Target 1 of the Global Strategy for Plant Conservation 2010- A working list of known plant species.
Work towards a widely accessible working list of known plant species.
The 2010 Target 1 of the Global Strategy for Plant Conservation (GSPC) was, “A widely accessible working list of known plant species, as a step towards a complete world flora”. That Target underpinned the Strategy since without such a list measuring progress towards the other 15 targets of the GSPC reliably would be impossible. RBG Kew played a lead role in developing the GSPC and Target 1 in particular, providing the background documentation and rationale to the Conference of Parties to the CBD which approved the Strategy and its Targets in April 2002. RBG Kew was then invited to facilitate the Stakeholder consultation on Target 1 by the Secretariat of the CBD. This in turn led to an international workshop, hosted by RBG Kew and Species 2000 which identified the major barriers to completion of the Target, suggested solutions to these barriers and analysed the status of checklist production for plant families and major gaps. The outcome of this exercise enabled GBIF to prioritise funding for seed money grants, and as a result, checklists were produced for the two major gaps in coverage: the Compositae and Melastomataceae. The gap analysis was updated and published in 2008.
In 2008 it was recognized that the 2010 target was unlikely to be met through traditional checklist compilation by taxonomists. Collaborators at Kew and Missouri Botanical Garden, began designing and testing automated processes to merge multiple existing plant name data sets held by Kew, Missouri and by others into a single consistent ‘working list of known plant species”. The resulting database was released on 29 December 2010 as The Plant List (www.theplantlist.org): thus meeting the 2010 Target. We are indebted to our collaborators worldwide for making this possible.
Development of The Plant List involved merging multiple taxonomic sources containing information about the accepted name and their synonymy relationships. Existing global monographic datasets were our starting point and these were augmented by additional names and synonymy derived from regional and national floristic datasets. Conflicting opinions and inconsistences within the data were detected and then resolved using automatic application of various sets of decision rules. Species names not accounted for in any of the previously incorporated data sets were added from nomenclatural resources, ensuring the list is comprehensive for all plant names.
The Plant List is not being maintained as an independent data set. It is not intended to duplicate or replace the significant efforts of the taxonomic community to produce global monographs. Instead we plan to produce a second (and possibly further) versions of The Plant List which will include updated versions of the data sets used to create Version 1 and additional data sets from others wishing to collaborate with us. The next version will also benefit from significant improvements in our data processing and logical rule base used to create The Plant List based on our experience and feedback to Version 1.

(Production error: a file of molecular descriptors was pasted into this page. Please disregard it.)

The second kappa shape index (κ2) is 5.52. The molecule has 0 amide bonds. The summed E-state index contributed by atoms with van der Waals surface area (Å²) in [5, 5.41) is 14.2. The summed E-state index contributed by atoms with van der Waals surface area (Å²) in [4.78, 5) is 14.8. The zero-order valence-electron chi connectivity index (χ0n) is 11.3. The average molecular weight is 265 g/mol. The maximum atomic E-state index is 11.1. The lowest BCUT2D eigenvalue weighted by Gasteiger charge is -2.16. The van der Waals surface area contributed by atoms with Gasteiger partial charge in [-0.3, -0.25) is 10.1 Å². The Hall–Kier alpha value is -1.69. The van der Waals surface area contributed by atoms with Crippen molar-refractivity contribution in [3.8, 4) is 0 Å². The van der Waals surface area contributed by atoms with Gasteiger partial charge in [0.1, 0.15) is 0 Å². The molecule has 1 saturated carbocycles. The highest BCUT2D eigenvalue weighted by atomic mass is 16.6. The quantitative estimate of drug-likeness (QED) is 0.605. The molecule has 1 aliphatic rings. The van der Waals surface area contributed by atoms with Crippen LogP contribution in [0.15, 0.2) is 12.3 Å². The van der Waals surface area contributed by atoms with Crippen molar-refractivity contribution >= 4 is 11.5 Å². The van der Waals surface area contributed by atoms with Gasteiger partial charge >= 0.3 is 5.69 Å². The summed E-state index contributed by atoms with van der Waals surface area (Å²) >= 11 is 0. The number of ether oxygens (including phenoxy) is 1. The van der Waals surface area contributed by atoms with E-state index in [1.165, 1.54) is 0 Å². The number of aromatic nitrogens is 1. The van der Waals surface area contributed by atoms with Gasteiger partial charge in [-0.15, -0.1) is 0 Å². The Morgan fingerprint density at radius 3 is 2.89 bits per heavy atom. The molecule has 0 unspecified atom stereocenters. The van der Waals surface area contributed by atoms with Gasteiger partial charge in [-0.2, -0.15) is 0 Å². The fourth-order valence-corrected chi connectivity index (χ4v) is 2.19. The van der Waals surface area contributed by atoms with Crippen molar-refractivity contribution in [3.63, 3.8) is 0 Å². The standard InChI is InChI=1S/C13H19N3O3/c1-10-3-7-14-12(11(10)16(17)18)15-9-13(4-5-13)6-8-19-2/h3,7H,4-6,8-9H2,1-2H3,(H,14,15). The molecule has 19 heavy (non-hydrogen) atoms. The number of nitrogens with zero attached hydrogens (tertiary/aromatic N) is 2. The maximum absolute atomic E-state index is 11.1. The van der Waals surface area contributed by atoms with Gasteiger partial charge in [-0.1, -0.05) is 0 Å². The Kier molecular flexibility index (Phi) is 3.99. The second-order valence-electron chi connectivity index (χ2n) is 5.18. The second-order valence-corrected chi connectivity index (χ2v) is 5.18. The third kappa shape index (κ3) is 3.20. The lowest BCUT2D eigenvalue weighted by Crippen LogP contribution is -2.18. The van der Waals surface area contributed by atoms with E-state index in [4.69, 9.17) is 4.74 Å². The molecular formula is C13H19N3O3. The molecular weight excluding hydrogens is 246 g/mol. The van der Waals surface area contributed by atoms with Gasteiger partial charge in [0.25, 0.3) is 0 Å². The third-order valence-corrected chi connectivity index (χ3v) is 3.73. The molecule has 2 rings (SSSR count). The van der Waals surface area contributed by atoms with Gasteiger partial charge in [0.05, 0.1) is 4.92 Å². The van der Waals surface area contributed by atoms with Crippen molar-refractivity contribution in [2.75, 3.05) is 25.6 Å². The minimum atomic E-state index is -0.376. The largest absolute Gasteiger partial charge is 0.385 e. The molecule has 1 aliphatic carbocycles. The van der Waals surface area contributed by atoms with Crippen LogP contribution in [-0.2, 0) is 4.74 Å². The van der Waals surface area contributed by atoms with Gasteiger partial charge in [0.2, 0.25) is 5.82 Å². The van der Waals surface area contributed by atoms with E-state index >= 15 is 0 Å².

Kew’s World Checklist of Selected Plant Families (WCSP) (www.kew.org/wcsp/) is both the most significant source of data for The Plant List and a valuable reference resource in its own right, holding peer reviewed summaries of the nomenclature, geographic distribution and habit information for all species in 173 plant families (around 123,000 species). Kew has produced online checklists of families covered by our systematic teams, notably all the Monocotyledon families as well as Rubiaceae, Lamiaceae, Myrtaceae, Euphorbiaceae, and in collaboration with ILDIS, Leguminosae. (See documentation for these teams. Data from is supplied to the Catalogue of Life.
Data subsets are supplied to many collaborators and for example provided the initial core of a National list of Brazilian plants published in 2010 by the Rio de Janeiro Botanical Garden following a 3 year collaborative initiative including input from many Kew staff.
Kew also plays a major role in maintaining and developing the online International Plant Names Index (IPNI) which provides baseline nomenclatural data necessary for all checklists and taxonomic research worldwide. IPNI is a collaborative venture between RBG Kew, Harvard University, and the Centre for Plant Diversity Research, Canberra.
Key publications 2008-2011
- Paton, A.J. & Nic Lughadha, E. (2011). The irresistible target meets the unachievable objective: what have 8 years of GSPC implementation taught us about target setting and achievable objectives? Botanical Journal of the Linnean Society 166: 250–260
- Paton, A. (2009). Biodiversity informatics and the plant conservation baseline. Trends in Plant Science 14: 629-637.
- Paton, A.J., Brummitt, N., Govaerts, R., Harman, K. Hinchcliffe, S., Allkin, R. & NicLughadha, E. (2008). Towards Target 1 Of The Global Strategy For Plant Conservation: A Working List Of All Known Plant Species – Progress and Prospects. Taxon 57: 602–611.
Project Leader: Paton, Alan
Herbarium, Library, Art & Archives
Christine Barker, Irina Belyaeva, Katherine Challis, Rosemary Davies, Rafaël Govaerts, Eimear Nic Lughadha, Alan Paton, Maria Vorontsova
Business & Corporate Services
Bob Allkin, Graham Hawkes, Nicola Nicolson
Project Partners and Collaborators
Centre for Plant Diversity Research, Canberra
Jardim Botanico, Rio de Janeiro
Botanic Gardens Conservation International, Kew
Royal Horticultural Society, Wisley
New York Botanical Garden
Missouri Botanical Garden
Global Biodiversity Information Facility (GBIF)
Global Names Architecture Partnership
Global Partnership for Plant Conservation
International Legume Database and Information Service (ILDIS)
International Compositae Alliance- Global Compositae Checklist
Andrew W. Mellon Foundation
EU FP 7 4D4 life projec